There is an illusion behind the House Republican resistance to compromise. The GOP hard-liners foster a belief that Americans want a quasi-religious war on a host of issues, in which one side will gain total victory.
In the wake of Independence Day, it is useful to reflect on what Americans have that seems to elude so many other countries. In a word, it is stability. We know that when we leave our homes in the morning there will not be a coup in our city hall, statehouse or national capital. We assume that well have electricity and telecommunications. We also assume that the nation will be solvent.
After months of discussion and compromise, a group of senators produced an immigration bill. That legislation cleared the Senate. This hard-earned progress will likely be stopped at the door of the House chamber. Why? A determined group of Republicans dont want an immigration bill.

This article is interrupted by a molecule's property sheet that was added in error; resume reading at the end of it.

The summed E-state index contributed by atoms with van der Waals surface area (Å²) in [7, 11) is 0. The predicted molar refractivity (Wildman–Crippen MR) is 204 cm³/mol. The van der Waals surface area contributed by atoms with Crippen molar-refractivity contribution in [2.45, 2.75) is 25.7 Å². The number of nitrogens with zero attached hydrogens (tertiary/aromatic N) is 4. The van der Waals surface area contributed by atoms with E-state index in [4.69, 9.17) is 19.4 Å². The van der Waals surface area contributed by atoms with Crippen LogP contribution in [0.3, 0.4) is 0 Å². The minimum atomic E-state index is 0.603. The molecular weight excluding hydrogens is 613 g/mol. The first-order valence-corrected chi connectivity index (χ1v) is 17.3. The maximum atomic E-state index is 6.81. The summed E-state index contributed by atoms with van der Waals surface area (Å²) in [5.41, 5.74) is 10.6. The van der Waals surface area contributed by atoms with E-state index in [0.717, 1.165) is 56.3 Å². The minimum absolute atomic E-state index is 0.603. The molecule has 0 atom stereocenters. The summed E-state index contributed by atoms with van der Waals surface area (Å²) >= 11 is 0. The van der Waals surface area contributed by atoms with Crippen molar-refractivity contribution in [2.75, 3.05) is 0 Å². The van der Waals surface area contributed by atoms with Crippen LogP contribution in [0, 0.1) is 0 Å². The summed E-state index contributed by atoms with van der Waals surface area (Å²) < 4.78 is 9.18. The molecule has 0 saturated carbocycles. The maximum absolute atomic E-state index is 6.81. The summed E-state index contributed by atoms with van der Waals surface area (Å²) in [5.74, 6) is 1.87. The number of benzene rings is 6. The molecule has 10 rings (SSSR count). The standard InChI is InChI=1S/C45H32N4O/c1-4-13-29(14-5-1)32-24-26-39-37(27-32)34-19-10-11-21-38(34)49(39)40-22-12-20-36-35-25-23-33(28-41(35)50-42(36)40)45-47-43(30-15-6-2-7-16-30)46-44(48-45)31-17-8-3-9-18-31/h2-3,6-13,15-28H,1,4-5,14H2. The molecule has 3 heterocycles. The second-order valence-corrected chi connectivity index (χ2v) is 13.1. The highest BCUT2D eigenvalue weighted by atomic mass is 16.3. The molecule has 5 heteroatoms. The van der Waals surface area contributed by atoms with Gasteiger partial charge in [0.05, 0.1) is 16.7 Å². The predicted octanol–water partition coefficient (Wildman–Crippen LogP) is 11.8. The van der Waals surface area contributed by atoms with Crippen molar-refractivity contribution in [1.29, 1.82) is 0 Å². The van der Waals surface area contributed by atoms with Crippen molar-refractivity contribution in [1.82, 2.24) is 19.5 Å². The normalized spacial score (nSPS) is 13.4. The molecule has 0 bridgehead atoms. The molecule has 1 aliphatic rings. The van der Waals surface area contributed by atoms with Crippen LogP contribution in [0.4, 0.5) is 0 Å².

One could say there is something special about the Immigration Bill, and in a way there is. But the House is also unable to agree on a Farm Bill. And like Southerners who want to re-fight the Civil War, the House GOP is in denial about the fact of the Affordable Health Care Act.
A similar stand-off occurred during the years leading up the Civil War. It wasnt only slavery that hamstrung the pre-war Congress, it was other major issues such as the Morrill Act, which created the land grant colleges. Once the Southern states left the Union, a dam broke and a flood of progressive legislation became law, including the Morrill Act.
It is essential that America have revised immigration law. Our economy depends on it. In fact, a broad coalition of business, religious and philanthropic interests are massively lobbying the recalcitrant House Republicans.
As with the pre-Civil War stand-off, todays logjam in the House is all about whether America will be allowed to join the future. More than anything else, House Republicans want to turn back the clock. It is too late for that.